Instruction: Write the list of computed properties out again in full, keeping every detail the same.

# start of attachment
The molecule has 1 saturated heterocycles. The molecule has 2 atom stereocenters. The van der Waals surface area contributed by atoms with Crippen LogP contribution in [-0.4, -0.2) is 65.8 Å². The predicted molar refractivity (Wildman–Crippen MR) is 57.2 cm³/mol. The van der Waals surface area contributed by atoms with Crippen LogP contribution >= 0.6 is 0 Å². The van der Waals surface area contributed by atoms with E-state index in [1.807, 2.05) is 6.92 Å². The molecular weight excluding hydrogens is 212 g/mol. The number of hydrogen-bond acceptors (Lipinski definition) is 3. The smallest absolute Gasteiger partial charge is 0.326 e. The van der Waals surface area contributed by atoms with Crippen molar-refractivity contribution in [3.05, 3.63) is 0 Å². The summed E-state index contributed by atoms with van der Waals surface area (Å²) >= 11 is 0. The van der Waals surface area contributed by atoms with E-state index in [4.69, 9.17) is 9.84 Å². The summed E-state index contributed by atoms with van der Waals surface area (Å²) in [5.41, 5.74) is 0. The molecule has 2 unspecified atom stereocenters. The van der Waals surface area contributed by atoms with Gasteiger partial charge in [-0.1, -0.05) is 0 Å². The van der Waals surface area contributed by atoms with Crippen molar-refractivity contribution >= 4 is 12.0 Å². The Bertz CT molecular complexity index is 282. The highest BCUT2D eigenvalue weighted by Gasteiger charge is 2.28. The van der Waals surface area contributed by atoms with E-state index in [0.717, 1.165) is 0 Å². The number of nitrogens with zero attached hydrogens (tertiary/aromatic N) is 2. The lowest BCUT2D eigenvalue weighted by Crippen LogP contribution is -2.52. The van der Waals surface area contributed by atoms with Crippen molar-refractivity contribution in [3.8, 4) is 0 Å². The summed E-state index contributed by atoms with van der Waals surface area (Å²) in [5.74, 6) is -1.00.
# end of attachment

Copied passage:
The molecule has 1 saturated heterocycles. The molecule has 2 atom stereocenters. The van der Waals surface area contributed by atoms with Crippen LogP contribution in [-0.4, -0.2) is 65.8 Å². The predicted molar refractivity (Wildman–Crippen MR) is 57.2 cm³/mol. The van der Waals surface area contributed by atoms with Crippen LogP contribution >= 0.6 is 0 Å². The van der Waals surface area contributed by atoms with E-state index in [1.807, 2.05) is 6.92 Å². The molecular weight excluding hydrogens is 212 g/mol. The number of hydrogen-bond acceptors (Lipinski definition) is 3. The smallest absolute Gasteiger partial charge is 0.326 e. The van der Waals surface area contributed by atoms with Crippen molar-refractivity contribution in [3.05, 3.63) is 0 Å². The summed E-state index contributed by atoms with van der Waals surface area (Å²) >= 11 is 0. The van der Waals surface area contributed by atoms with E-state index in [4.69, 9.17) is 9.84 Å². The summed E-state index contributed by atoms with van der Waals surface area (Å²) in [5.41, 5.74) is 0. The molecule has 2 unspecified atom stereocenters. The van der Waals surface area contributed by atoms with Gasteiger partial charge in [-0.1, -0.05) is 0 Å². The van der Waals surface area contributed by atoms with Crippen molar-refractivity contribution >= 4 is 12.0 Å². The Bertz CT molecular complexity index is 282. The highest BCUT2D eigenvalue weighted by Gasteiger charge is 2.28. The van der Waals surface area contributed by atoms with E-state index in [0.717, 1.165) is 0 Å². The number of nitrogens with zero attached hydrogens (tertiary/aromatic N) is 2. The lowest BCUT2D eigenvalue weighted by Crippen LogP contribution is -2.52. The van der Waals surface area contributed by atoms with Crippen molar-refractivity contribution in [3.8, 4) is 0 Å². The summed E-state index contributed by atoms with van der Waals surface area (Å²) in [5.74, 6) is -1.00.